“Our technology, our talent and our track record are quite unique in the sense that we can offer this to any potential investor,” Mr. Kenny added, before throwing in the other big “T”, which has in the past attracted so many corporations to Ireland.
“We’re not moving off our 12.5% corporation tax rate,” he said, not for the first time on the trip.
“The numbers of tech companies, of banking companies, of top companies off the internet. They’re all in Ireland because they recognize the creativity and the imagination of our young people. American business now knows that we’re not messing around in Ireland. There’s clarity, there’s decisiveness, there’s definition, there’s a horizon.”
Focusing on Ireland’s commitments to the Troika which have caused so much resentment among Irish taxpayers forced to pay for the woeful decision-making of politicians and bankers, he said the payments and the pain they involve for the average person would continue.
“We’re going to pay our debts,” he said. “But we want a facility to have a lower interest rate over a longer period. We’ll pay it in full, and keep our reputation and our status and our credibility in tact.”
Asked by The Irish Emigrant how he felt the E-3 visa issue was progressing and what his response would be to the undocumented Irish who feel aggrieved at being removed from the process, he said he was enthusiastic on the former and sympathized on the latter.
“I spoke to Senator Mitch McConnell yesterday and he is very supportive of the efforts that Senator Brown is making here,” he said of the Massachusetts senator’s introduction of legislation which would see 10,500 Irish entitled to work legally in the US each year on rolling work permits. Adding that he had met and spoken with Senator Brown at the previous night’s Irish Network event, he said he could encourage, but not dictate.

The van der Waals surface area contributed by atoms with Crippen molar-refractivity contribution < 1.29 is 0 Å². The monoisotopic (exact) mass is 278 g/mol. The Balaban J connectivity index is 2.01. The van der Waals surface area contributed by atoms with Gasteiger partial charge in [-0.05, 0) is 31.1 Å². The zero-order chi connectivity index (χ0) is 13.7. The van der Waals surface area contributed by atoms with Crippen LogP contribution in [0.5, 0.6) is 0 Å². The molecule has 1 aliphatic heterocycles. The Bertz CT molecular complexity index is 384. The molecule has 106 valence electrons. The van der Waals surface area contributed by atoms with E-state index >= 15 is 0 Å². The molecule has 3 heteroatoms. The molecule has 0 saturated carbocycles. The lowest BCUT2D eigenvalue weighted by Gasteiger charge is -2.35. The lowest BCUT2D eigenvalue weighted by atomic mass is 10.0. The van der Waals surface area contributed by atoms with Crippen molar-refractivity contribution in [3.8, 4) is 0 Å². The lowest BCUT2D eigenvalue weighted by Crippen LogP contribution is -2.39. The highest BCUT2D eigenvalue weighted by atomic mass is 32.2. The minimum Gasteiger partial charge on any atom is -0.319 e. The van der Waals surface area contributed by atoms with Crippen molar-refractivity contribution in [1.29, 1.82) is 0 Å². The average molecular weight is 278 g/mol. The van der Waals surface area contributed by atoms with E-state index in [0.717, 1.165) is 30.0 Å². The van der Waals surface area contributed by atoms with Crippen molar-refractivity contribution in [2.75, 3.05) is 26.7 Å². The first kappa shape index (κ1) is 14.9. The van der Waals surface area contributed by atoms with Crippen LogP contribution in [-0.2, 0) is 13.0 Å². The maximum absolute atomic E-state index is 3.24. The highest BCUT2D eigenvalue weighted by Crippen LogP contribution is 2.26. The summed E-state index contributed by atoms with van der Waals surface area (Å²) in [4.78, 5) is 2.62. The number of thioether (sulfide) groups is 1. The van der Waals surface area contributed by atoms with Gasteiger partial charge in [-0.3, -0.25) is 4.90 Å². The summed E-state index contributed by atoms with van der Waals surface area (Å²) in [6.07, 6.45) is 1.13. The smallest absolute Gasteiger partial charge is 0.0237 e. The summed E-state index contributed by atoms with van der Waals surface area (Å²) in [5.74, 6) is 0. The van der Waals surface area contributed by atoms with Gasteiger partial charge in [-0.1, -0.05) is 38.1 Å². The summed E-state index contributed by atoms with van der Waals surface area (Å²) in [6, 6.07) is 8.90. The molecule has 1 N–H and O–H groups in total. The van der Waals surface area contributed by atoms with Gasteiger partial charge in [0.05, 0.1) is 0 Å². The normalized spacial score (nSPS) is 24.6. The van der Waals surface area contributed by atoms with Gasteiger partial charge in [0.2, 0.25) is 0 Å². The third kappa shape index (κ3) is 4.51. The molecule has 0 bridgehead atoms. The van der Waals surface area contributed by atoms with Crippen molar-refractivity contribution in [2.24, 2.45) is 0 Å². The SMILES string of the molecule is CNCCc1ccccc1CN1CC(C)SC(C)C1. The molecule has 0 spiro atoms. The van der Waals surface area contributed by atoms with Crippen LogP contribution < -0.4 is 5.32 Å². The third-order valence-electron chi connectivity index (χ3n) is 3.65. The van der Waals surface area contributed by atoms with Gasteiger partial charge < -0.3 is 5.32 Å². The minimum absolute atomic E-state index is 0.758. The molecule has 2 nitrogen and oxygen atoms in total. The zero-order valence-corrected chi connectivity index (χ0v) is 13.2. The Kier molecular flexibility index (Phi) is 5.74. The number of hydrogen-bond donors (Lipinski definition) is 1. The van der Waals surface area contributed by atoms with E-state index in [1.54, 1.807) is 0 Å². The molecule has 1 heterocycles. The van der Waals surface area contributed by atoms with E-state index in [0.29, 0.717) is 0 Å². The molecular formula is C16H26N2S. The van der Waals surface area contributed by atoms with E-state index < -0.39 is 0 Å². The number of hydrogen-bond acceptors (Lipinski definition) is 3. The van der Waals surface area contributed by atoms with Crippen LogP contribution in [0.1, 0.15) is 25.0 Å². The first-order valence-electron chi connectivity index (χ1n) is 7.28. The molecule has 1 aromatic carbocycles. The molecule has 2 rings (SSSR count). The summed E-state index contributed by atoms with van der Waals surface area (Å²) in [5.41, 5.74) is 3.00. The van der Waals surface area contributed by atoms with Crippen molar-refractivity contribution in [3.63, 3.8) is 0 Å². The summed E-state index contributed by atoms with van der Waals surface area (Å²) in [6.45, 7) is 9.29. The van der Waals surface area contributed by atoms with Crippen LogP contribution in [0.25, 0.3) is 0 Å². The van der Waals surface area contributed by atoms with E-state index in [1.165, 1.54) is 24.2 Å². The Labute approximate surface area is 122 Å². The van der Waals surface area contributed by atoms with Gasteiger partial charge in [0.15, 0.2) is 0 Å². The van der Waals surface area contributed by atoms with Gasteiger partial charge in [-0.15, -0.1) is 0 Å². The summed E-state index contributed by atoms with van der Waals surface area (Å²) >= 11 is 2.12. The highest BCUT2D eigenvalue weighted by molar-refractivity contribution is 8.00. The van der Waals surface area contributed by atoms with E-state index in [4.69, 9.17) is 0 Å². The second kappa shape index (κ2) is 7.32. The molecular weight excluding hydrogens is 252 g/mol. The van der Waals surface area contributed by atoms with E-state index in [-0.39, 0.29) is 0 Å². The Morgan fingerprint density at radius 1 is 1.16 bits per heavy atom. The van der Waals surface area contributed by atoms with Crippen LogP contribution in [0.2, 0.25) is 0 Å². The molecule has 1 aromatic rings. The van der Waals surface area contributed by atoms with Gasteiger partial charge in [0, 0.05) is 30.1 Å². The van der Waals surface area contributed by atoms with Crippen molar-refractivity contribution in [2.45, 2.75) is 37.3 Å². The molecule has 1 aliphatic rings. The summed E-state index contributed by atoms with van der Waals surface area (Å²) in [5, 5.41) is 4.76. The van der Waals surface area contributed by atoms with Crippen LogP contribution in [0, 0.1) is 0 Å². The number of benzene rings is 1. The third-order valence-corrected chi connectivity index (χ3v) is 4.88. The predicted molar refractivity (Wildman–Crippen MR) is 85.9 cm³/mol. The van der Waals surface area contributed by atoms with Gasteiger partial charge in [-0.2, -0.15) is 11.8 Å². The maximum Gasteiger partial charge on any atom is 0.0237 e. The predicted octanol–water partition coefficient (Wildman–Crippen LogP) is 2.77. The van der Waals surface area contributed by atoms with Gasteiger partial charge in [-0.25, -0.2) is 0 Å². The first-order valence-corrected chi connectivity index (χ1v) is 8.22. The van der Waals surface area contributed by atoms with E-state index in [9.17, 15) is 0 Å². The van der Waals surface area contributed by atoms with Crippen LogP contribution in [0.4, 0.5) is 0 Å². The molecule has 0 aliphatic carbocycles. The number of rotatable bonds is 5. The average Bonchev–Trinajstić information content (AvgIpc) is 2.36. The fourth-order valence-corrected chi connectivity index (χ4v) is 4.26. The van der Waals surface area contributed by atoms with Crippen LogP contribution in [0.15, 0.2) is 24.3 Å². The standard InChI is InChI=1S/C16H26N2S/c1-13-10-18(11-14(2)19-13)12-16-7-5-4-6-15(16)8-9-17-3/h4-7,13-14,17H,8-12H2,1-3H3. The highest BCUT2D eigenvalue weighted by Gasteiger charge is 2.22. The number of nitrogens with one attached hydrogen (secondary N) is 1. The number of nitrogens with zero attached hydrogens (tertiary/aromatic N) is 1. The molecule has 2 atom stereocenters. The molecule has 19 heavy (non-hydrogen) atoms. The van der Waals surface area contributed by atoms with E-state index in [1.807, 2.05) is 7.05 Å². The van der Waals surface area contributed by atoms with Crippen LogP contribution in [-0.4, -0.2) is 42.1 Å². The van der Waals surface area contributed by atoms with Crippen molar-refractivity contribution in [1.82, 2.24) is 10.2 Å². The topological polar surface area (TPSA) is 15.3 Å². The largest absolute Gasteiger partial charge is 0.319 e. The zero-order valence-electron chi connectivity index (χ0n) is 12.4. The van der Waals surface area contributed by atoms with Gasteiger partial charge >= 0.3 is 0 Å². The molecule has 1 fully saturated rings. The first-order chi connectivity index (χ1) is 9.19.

“It’s not for Ireland to interfere in the American legislative process, it’s not our place. But we’ve had discussions with all of the parties. We’re encouraging them to continue [their work]. We would like to see it brought to a successful conclusion.
“We understand the politics of how this operates…and obviously in an election year there are some considerations in there. In its current form it would be of great benefit to Ireland.
“We’ll back Senator Brown, Senator McConnell and Senator [Charles] Schumer in their joint efforts to bring this to a conclusion. If we can be of any assistance in that regard, as an Irish Government, we’re very supportive of having it finalized.
“Insofar as the undocumented feeling aggrieved at being left behind, it’s always a difficulty. They’re in this country, they’re working. In lots of cases they’re paying Social Security, they’re running businesses. It’s a question of how you legitimize people who are undocumented. That’s not confined to the Irish alone.
“[They] have been in limbo for well over a decade and are still in limbo, because immigration policy in the US is so sensitive and so complex…you cover so many nationalities.
“When we had the Kennedy-McCain bill before, that [failed] because of a lack of Republican support in the South. [It] can be very sensitive because you’re dealing with huge numbers.”
Meanwhile late last week it emerged that Senator Pat Toomey (R-PA) and Senator Rob Portman (R-OH) have indicated they will support the Irish E-3 bill. Their addition to the list of supporters would see some 58 senators currently in favor, just two votes shy of the filibuster-proof majority. The bill however remains at the mercy of the underlying bill HR3012, the Fairness for High-Skilled Immigrants Act, currently stalled by Senator Chuck Grassley (R-IA).
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